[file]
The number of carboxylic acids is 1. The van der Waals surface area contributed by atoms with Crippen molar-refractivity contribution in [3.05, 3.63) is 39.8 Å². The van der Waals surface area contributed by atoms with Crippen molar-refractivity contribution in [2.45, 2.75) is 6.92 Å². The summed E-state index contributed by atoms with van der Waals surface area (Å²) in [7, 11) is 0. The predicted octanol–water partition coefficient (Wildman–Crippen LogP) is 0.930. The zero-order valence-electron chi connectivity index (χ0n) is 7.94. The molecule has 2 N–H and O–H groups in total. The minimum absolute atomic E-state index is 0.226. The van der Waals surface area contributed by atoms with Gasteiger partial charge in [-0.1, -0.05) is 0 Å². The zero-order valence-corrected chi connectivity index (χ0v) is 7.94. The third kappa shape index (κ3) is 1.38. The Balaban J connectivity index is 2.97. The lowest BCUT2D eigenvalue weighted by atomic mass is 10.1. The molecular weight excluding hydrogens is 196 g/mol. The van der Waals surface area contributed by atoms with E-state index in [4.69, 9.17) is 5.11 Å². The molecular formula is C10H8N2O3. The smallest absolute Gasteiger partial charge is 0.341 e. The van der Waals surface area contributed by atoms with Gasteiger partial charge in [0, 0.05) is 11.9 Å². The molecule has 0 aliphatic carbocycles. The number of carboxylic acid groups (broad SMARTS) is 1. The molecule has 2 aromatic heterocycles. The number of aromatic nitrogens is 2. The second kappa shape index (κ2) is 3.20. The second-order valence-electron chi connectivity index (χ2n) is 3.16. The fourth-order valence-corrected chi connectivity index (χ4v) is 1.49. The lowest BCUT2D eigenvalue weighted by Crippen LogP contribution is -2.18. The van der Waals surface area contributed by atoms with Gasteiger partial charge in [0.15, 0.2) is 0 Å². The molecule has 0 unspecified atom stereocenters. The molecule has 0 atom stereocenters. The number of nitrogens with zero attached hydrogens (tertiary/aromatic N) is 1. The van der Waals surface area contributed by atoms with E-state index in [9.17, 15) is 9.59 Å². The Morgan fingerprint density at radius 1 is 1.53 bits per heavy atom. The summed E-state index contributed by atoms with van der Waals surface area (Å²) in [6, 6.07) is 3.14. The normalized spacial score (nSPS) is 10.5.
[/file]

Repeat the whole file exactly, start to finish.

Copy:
The number of carboxylic acids is 1. The van der Waals surface area contributed by atoms with Crippen molar-refractivity contribution in [3.05, 3.63) is 39.8 Å². The van der Waals surface area contributed by atoms with Crippen molar-refractivity contribution in [2.45, 2.75) is 6.92 Å². The summed E-state index contributed by atoms with van der Waals surface area (Å²) in [7, 11) is 0. The predicted octanol–water partition coefficient (Wildman–Crippen LogP) is 0.930. The zero-order valence-electron chi connectivity index (χ0n) is 7.94. The molecule has 2 N–H and O–H groups in total. The minimum absolute atomic E-state index is 0.226. The van der Waals surface area contributed by atoms with Gasteiger partial charge in [-0.1, -0.05) is 0 Å². The zero-order valence-corrected chi connectivity index (χ0v) is 7.94. The third kappa shape index (κ3) is 1.38. The Balaban J connectivity index is 2.97. The lowest BCUT2D eigenvalue weighted by atomic mass is 10.1. The molecular weight excluding hydrogens is 196 g/mol. The van der Waals surface area contributed by atoms with E-state index in [4.69, 9.17) is 5.11 Å². The molecular formula is C10H8N2O3. The smallest absolute Gasteiger partial charge is 0.341 e. The van der Waals surface area contributed by atoms with Gasteiger partial charge in [0, 0.05) is 11.9 Å². The molecule has 0 aliphatic carbocycles. The number of carboxylic acid groups (broad SMARTS) is 1. The molecule has 2 aromatic heterocycles. The number of aromatic nitrogens is 2. The second kappa shape index (κ2) is 3.20. The second-order valence-electron chi connectivity index (χ2n) is 3.16. The fourth-order valence-corrected chi connectivity index (χ4v) is 1.49. The lowest BCUT2D eigenvalue weighted by Crippen LogP contribution is -2.18. The van der Waals surface area contributed by atoms with Gasteiger partial charge in [0.15, 0.2) is 0 Å². The molecule has 0 unspecified atom stereocenters. The molecule has 0 atom stereocenters. The number of nitrogens with zero attached hydrogens (tertiary/aromatic N) is 1. The van der Waals surface area contributed by atoms with E-state index in [9.17, 15) is 9.59 Å². The Morgan fingerprint density at radius 1 is 1.53 bits per heavy atom. The summed E-state index contributed by atoms with van der Waals surface area (Å²) in [6, 6.07) is 3.14. The normalized spacial score (nSPS) is 10.5.